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Silver steel


#1

On 01-Jan-97, Ralph wrote aboutBEZ.BLKS.:

R> John Burgess,what is silver steel???

Silver steel is a high carbon steel which, unlike ordinary steel
can be hardened by heating to orange then quenching in oil or
water. This makes silver steel so hard that it will scratch
glass, but is useless for tool making at that stage because it is
far too brittle and breaks easily. But having hardened it, you
can clean off the fire-scale with abrasive, carefully reheat the
steel at a point back from the end, and watch colours run from
light straw through dark straw, to plum to blue, and you quench
again when the correct TEMPER is reached for the kind of tool you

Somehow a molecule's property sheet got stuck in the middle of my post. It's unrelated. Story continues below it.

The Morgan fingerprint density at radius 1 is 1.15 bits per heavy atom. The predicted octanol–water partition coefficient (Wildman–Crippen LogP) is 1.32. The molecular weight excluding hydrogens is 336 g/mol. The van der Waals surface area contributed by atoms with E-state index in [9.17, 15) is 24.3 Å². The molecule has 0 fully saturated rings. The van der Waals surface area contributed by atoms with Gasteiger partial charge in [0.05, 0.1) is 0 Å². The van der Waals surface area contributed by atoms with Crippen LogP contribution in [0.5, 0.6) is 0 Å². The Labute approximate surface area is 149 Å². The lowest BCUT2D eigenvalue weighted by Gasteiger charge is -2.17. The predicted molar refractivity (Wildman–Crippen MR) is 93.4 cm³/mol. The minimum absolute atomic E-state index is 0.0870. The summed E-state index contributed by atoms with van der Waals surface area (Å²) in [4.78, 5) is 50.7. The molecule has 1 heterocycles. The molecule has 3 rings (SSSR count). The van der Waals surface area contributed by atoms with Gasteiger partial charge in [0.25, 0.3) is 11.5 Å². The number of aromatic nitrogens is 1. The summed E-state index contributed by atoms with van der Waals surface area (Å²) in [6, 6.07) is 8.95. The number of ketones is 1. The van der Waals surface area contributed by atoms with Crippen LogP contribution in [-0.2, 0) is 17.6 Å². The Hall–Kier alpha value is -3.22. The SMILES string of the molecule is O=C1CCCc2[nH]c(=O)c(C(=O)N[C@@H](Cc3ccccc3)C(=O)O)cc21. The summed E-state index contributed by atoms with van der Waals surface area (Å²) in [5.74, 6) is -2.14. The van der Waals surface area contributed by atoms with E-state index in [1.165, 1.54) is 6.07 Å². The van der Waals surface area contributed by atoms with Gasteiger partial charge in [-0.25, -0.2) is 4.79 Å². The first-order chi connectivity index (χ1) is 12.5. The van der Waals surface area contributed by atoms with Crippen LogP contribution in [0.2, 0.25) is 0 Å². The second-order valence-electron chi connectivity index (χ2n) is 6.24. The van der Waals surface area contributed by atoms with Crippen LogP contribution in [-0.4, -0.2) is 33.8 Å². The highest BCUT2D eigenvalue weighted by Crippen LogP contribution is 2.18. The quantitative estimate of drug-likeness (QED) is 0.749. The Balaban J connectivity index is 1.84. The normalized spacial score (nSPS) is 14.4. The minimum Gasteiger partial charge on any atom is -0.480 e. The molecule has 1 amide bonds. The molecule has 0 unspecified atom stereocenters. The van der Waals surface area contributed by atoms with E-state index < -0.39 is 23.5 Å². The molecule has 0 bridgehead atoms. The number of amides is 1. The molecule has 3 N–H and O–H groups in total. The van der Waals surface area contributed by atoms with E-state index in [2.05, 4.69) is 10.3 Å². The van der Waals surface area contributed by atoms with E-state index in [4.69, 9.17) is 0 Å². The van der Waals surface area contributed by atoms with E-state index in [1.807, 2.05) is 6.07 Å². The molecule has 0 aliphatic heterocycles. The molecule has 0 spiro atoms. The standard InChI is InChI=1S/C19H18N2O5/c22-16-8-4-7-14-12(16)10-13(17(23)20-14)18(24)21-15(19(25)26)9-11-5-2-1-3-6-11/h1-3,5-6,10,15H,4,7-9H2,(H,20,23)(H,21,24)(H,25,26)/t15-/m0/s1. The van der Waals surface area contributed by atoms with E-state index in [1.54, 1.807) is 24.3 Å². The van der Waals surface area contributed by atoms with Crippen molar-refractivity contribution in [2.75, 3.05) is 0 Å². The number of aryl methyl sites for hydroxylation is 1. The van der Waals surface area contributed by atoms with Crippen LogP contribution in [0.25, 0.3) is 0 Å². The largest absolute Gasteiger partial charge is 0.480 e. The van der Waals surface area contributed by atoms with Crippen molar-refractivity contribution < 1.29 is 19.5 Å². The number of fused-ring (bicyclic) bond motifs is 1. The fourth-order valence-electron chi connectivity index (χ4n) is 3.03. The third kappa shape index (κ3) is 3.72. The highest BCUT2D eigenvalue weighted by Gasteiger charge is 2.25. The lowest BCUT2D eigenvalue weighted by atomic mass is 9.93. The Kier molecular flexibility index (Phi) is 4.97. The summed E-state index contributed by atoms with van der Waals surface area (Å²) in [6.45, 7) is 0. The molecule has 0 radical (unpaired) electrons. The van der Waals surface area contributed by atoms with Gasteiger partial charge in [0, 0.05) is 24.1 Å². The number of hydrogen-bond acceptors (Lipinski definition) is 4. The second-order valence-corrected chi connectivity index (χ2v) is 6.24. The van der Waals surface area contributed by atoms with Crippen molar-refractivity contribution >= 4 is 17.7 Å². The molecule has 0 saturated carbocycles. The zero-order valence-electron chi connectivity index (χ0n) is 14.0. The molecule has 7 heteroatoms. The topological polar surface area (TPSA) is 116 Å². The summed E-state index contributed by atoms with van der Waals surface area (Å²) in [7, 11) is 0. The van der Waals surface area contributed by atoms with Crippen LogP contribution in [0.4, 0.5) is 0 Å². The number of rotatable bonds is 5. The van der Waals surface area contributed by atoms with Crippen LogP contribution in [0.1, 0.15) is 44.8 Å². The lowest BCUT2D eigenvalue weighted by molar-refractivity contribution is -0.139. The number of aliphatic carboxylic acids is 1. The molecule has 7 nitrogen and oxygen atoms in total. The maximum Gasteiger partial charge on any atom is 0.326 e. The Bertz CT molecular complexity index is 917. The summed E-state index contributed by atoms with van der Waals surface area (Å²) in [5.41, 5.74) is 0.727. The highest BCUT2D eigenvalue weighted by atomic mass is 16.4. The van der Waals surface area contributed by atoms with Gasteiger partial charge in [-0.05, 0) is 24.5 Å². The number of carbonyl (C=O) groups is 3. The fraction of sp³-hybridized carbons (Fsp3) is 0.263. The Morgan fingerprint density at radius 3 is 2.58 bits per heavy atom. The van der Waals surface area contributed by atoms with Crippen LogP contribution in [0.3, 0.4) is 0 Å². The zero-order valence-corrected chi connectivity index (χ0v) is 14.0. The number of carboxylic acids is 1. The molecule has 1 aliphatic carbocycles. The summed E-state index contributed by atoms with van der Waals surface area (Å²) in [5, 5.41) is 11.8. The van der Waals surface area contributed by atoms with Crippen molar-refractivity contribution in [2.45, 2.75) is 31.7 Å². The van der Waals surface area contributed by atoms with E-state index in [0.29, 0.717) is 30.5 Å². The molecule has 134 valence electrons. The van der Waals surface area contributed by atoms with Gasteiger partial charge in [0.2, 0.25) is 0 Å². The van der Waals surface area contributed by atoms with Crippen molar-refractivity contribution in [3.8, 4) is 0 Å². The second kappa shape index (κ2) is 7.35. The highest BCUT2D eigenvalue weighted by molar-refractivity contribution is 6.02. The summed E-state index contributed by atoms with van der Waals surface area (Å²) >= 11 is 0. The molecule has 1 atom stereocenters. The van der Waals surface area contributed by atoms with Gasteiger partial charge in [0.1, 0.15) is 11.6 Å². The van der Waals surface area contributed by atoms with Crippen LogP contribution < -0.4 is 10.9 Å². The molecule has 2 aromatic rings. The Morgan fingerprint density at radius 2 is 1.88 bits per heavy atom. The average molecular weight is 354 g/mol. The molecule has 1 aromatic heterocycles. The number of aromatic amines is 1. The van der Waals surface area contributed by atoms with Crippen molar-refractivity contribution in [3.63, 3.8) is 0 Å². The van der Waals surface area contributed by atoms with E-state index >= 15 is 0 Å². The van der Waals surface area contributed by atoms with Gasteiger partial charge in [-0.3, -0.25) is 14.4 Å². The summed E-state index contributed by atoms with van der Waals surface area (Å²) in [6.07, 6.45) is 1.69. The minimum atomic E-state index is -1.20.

want. Wood chisels are quenched at medium straw, whilst punches
are quenched at plum. And so on. Silver steel contains no silver
at all; it is called ‘silver’ because you buy it from engineer’s
suppliers ground and bright-finished to an exact size in rods
from 1/16" to about 2" diameter, and about 36" in length, in the
annealed condition so it can be cut, filed, drilled, and
otherwise worked. Ordinary steel, such as reinforcing rod, nails,
roofing iron, etc cannot be hardened by simple heating and
quenching, and is properly called just iron. It can be
hardened, but that’s another story. And that’s enough, eh?

    /\
   / /    John Burgess, 
  / /
 / //\    johnb@ts.co.nz
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